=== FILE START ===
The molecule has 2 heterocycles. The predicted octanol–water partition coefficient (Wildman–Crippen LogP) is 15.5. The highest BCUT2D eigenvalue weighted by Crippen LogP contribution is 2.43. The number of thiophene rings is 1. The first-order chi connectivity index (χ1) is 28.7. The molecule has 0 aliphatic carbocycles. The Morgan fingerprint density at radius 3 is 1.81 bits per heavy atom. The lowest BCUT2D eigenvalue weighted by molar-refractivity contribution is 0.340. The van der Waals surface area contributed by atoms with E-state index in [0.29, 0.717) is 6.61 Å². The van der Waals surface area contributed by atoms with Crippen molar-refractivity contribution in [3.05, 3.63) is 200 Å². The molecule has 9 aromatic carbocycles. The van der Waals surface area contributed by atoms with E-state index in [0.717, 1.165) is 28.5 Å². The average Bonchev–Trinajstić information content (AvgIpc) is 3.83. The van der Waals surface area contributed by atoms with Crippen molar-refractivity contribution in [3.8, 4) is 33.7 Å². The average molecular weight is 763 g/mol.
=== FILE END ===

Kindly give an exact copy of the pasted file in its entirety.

The molecule has 2 heterocycles. The predicted octanol–water partition coefficient (Wildman–Crippen LogP) is 15.5. The highest BCUT2D eigenvalue weighted by Crippen LogP contribution is 2.43. The number of thiophene rings is 1. The first-order chi connectivity index (χ1) is 28.7. The molecule has 0 aliphatic carbocycles. The Morgan fingerprint density at radius 3 is 1.81 bits per heavy atom. The lowest BCUT2D eigenvalue weighted by molar-refractivity contribution is 0.340. The van der Waals surface area contributed by atoms with E-state index in [0.29, 0.717) is 6.61 Å². The van der Waals surface area contributed by atoms with Crippen molar-refractivity contribution in [3.05, 3.63) is 200 Å². The molecule has 9 aromatic carbocycles. The van der Waals surface area contributed by atoms with E-state index in [0.717, 1.165) is 28.5 Å². The average Bonchev–Trinajstić information content (AvgIpc) is 3.83. The van der Waals surface area contributed by atoms with Crippen molar-refractivity contribution in [3.8, 4) is 33.7 Å². The average molecular weight is 763 g/mol.